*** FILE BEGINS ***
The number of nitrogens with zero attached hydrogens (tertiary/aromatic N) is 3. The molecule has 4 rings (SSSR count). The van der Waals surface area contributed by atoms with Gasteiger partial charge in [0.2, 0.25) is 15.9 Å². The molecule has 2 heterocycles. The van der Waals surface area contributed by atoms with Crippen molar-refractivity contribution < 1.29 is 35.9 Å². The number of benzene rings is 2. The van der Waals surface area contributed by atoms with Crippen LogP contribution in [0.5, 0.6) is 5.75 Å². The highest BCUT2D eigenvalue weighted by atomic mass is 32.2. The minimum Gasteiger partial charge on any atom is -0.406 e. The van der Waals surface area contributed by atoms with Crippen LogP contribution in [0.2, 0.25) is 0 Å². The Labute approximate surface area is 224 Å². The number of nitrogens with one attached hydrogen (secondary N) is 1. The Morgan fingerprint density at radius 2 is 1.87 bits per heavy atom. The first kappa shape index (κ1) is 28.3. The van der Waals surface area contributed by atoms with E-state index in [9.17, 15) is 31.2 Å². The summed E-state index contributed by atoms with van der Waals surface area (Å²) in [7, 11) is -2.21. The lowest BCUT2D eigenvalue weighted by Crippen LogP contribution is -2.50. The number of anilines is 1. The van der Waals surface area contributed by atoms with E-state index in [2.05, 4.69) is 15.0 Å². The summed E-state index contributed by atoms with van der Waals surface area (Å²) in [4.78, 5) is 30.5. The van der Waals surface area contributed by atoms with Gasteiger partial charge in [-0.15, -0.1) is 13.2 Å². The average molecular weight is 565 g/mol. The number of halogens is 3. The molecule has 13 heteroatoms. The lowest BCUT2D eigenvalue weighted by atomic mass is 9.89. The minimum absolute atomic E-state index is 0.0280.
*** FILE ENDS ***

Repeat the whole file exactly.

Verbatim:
The number of nitrogens with zero attached hydrogens (tertiary/aromatic N) is 3. The molecule has 4 rings (SSSR count). The van der Waals surface area contributed by atoms with Gasteiger partial charge in [0.2, 0.25) is 15.9 Å². The molecule has 2 heterocycles. The van der Waals surface area contributed by atoms with Crippen molar-refractivity contribution < 1.29 is 35.9 Å². The number of benzene rings is 2. The van der Waals surface area contributed by atoms with Crippen LogP contribution in [0.5, 0.6) is 5.75 Å². The highest BCUT2D eigenvalue weighted by atomic mass is 32.2. The minimum Gasteiger partial charge on any atom is -0.406 e. The van der Waals surface area contributed by atoms with Crippen LogP contribution in [0.2, 0.25) is 0 Å². The Labute approximate surface area is 224 Å². The number of nitrogens with one attached hydrogen (secondary N) is 1. The Morgan fingerprint density at radius 2 is 1.87 bits per heavy atom. The first kappa shape index (κ1) is 28.3. The van der Waals surface area contributed by atoms with E-state index in [9.17, 15) is 31.2 Å². The summed E-state index contributed by atoms with van der Waals surface area (Å²) in [7, 11) is -2.21. The lowest BCUT2D eigenvalue weighted by Crippen LogP contribution is -2.50. The number of anilines is 1. The van der Waals surface area contributed by atoms with E-state index in [2.05, 4.69) is 15.0 Å². The summed E-state index contributed by atoms with van der Waals surface area (Å²) in [4.78, 5) is 30.5. The van der Waals surface area contributed by atoms with Gasteiger partial charge in [-0.15, -0.1) is 13.2 Å². The average molecular weight is 565 g/mol. The number of halogens is 3. The molecule has 13 heteroatoms. The lowest BCUT2D eigenvalue weighted by atomic mass is 9.89. The minimum absolute atomic E-state index is 0.0280.